Ars Technica was recently used to serve second-stage malware in a campaign that used a never-before-seen attack chain to cleverly cover its tracks, researchers from security firm Mandiant reported Tuesday.
A benign image of a pizza was uploaded to a third-party website and was then linked with a URL pasted into the “about” page of a registered Ars user. Buried in that URL was a string of characters that appeared to be random—but were actually a payload. The campaign also targeted the video-sharing site Vimeo, where a benign video was uploaded and a malicious string was included in the video description. The string was generated using a technique known as Base 64 encoding. Base 64 converts text into a printable ASCII string format to represent binary data. Devices already infected with the first-stage malware used in the campaign automatically retrieved these strings and installed the second stage.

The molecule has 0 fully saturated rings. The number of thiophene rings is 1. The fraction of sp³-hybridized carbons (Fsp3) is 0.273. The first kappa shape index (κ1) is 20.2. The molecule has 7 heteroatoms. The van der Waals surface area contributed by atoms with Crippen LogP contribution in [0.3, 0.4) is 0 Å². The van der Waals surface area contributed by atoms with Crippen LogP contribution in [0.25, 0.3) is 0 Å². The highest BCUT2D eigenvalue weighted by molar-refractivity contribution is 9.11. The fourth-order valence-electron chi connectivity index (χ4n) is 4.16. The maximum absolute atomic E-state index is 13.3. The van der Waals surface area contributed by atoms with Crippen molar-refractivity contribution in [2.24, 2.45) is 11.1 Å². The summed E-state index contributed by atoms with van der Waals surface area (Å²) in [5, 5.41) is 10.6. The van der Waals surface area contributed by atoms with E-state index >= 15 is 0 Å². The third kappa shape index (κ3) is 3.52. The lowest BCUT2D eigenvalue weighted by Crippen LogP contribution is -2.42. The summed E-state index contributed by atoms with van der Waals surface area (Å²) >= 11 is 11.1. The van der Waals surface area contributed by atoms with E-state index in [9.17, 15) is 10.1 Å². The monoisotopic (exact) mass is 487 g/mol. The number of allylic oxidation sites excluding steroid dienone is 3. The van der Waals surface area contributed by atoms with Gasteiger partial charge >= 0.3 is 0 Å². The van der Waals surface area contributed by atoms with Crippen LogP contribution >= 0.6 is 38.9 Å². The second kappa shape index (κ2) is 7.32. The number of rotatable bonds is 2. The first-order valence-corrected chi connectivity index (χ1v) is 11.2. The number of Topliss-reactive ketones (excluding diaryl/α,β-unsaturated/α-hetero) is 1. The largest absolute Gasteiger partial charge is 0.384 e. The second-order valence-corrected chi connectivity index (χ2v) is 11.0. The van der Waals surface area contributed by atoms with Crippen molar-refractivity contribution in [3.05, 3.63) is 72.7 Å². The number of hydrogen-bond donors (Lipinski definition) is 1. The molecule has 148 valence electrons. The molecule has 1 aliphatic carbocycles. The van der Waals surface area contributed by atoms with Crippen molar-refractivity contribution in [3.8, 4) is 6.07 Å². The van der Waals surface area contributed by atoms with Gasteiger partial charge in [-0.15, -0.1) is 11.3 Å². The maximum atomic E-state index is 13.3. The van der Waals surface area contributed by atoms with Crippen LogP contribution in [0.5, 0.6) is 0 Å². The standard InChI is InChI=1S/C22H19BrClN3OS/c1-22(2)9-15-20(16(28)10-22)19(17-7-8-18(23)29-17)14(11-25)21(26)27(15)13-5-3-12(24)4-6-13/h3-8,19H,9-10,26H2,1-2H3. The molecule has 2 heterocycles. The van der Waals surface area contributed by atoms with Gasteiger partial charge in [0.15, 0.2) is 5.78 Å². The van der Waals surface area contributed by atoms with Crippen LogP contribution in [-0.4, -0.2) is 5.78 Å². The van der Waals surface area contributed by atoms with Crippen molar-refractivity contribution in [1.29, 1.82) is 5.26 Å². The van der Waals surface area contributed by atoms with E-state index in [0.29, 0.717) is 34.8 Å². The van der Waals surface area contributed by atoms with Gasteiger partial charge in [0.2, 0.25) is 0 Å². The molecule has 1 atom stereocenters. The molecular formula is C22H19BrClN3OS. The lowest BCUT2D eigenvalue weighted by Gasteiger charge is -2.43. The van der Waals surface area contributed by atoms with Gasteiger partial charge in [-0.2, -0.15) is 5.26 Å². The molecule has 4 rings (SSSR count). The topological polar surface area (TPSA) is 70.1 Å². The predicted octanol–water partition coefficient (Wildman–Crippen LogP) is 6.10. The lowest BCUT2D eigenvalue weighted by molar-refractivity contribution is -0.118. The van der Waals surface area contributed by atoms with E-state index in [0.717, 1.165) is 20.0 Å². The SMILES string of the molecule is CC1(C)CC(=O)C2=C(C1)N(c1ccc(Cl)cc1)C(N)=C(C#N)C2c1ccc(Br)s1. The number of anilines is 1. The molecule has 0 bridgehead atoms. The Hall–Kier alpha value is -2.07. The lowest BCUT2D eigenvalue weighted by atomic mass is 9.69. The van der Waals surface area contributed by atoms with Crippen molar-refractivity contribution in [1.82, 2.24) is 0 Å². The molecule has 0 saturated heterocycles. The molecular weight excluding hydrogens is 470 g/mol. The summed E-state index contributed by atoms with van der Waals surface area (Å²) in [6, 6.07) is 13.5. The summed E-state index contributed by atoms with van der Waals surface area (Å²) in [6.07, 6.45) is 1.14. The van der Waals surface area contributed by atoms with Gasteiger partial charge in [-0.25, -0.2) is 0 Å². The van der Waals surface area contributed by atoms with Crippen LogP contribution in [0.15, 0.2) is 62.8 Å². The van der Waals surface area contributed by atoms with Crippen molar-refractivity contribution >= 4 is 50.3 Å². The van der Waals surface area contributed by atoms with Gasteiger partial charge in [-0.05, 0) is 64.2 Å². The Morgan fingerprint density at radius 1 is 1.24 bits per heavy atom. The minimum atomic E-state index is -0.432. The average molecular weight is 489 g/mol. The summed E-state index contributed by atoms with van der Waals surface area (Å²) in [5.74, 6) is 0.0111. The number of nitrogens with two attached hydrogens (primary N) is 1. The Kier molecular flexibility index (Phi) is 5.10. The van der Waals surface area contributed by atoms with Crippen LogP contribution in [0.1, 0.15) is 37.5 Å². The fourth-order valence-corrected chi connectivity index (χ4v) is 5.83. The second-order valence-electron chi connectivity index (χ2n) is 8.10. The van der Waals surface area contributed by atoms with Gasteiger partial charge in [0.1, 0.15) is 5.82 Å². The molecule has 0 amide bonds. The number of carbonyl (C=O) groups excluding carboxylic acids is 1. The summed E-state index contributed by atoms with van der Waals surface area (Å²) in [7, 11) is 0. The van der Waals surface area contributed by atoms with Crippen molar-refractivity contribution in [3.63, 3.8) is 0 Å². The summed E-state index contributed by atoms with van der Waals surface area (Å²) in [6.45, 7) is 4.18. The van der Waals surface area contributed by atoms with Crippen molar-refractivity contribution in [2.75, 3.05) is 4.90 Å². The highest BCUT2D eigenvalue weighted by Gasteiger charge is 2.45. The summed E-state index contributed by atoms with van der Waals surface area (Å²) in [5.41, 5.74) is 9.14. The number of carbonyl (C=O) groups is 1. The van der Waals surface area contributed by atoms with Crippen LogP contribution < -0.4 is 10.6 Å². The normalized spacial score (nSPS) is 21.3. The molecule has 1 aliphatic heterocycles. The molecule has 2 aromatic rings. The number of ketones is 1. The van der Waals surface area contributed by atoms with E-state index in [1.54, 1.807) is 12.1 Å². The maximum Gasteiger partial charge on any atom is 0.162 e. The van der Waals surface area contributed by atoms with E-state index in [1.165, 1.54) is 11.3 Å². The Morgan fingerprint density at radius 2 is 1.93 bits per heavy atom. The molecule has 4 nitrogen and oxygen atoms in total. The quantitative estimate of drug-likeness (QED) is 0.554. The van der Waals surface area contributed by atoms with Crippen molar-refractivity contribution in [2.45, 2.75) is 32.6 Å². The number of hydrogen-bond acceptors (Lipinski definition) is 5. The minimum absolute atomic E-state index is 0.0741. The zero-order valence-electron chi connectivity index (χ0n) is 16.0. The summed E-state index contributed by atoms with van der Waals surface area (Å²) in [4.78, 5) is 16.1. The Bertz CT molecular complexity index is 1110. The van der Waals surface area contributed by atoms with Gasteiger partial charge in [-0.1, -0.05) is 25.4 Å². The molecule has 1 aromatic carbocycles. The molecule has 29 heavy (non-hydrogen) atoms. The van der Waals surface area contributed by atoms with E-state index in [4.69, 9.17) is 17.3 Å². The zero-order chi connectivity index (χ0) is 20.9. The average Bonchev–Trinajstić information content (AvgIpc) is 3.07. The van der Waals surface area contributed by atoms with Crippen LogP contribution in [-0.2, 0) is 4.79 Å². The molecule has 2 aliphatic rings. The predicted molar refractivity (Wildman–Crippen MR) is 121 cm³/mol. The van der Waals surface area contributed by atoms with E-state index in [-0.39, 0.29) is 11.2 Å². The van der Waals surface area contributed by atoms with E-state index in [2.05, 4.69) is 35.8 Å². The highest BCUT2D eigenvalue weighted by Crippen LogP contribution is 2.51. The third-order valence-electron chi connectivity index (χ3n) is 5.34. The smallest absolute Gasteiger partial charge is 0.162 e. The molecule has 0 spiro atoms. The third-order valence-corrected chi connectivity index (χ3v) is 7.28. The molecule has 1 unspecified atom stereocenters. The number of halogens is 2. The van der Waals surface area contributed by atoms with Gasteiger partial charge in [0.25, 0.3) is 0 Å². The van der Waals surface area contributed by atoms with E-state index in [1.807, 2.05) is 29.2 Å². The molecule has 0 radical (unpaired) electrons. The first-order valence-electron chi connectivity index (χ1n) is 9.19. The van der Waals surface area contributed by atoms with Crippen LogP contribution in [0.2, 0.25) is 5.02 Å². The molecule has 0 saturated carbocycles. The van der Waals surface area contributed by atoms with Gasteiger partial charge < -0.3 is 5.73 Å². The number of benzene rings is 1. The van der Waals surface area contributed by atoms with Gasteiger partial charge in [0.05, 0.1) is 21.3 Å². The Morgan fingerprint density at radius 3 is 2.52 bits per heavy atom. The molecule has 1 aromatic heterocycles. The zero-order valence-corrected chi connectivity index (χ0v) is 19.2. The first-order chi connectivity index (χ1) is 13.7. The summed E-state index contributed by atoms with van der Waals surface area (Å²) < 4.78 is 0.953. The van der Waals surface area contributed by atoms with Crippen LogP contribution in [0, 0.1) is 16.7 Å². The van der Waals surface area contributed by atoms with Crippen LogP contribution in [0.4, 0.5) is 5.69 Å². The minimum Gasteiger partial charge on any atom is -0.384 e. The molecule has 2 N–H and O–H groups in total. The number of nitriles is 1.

Not typically seen
“This is a different and novel way we’re seeing abuse that can be pretty hard to detect,” Mandiant researcher Yash Gupta said in an interview. “This is something in malware we have not typically seen. It’s pretty interesting for us and something we wanted to call out.”